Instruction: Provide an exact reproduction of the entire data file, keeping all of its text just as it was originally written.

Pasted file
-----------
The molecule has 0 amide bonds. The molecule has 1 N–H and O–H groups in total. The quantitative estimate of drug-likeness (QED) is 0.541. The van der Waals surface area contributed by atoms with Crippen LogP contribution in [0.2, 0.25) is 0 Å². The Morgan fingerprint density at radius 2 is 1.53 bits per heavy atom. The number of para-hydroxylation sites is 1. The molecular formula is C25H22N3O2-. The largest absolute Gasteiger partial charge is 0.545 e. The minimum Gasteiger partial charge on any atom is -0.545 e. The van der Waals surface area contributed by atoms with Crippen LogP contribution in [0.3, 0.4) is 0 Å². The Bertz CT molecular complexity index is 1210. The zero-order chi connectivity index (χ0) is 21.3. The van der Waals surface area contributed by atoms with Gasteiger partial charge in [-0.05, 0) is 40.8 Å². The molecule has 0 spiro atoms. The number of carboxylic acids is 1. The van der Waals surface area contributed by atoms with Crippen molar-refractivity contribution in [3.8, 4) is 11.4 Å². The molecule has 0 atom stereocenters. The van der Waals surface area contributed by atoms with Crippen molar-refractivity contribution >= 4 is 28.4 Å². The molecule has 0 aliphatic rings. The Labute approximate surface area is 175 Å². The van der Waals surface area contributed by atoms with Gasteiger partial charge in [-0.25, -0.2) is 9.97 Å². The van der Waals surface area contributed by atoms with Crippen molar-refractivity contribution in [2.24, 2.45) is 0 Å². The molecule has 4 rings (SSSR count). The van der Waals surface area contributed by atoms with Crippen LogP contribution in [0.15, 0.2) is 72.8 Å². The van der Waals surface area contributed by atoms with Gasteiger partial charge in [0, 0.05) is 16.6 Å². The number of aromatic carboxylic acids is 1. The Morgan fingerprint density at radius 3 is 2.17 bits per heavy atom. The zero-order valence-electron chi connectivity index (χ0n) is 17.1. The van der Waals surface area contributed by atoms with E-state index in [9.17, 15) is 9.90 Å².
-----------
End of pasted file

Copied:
The molecule has 0 amide bonds. The molecule has 1 N–H and O–H groups in total. The quantitative estimate of drug-likeness (QED) is 0.541. The van der Waals surface area contributed by atoms with Crippen LogP contribution in [0.2, 0.25) is 0 Å². The Morgan fingerprint density at radius 2 is 1.53 bits per heavy atom. The number of para-hydroxylation sites is 1. The molecular formula is C25H22N3O2-. The largest absolute Gasteiger partial charge is 0.545 e. The minimum Gasteiger partial charge on any atom is -0.545 e. The van der Waals surface area contributed by atoms with Crippen LogP contribution in [0.3, 0.4) is 0 Å². The Bertz CT molecular complexity index is 1210. The zero-order chi connectivity index (χ0) is 21.3. The van der Waals surface area contributed by atoms with Gasteiger partial charge in [-0.05, 0) is 40.8 Å². The molecule has 0 spiro atoms. The number of carboxylic acids is 1. The van der Waals surface area contributed by atoms with Crippen molar-refractivity contribution in [3.8, 4) is 11.4 Å². The molecule has 0 atom stereocenters. The van der Waals surface area contributed by atoms with Crippen molar-refractivity contribution >= 4 is 28.4 Å². The molecule has 0 aliphatic rings. The Labute approximate surface area is 175 Å². The van der Waals surface area contributed by atoms with Gasteiger partial charge in [-0.25, -0.2) is 9.97 Å². The van der Waals surface area contributed by atoms with Crippen molar-refractivity contribution in [2.24, 2.45) is 0 Å². The molecule has 4 rings (SSSR count). The van der Waals surface area contributed by atoms with Crippen LogP contribution in [0.15, 0.2) is 72.8 Å². The van der Waals surface area contributed by atoms with Gasteiger partial charge in [0, 0.05) is 16.6 Å². The number of aromatic carboxylic acids is 1. The Morgan fingerprint density at radius 3 is 2.17 bits per heavy atom. The zero-order valence-electron chi connectivity index (χ0n) is 17.1. The van der Waals surface area contributed by atoms with E-state index in [9.17, 15) is 9.90 Å².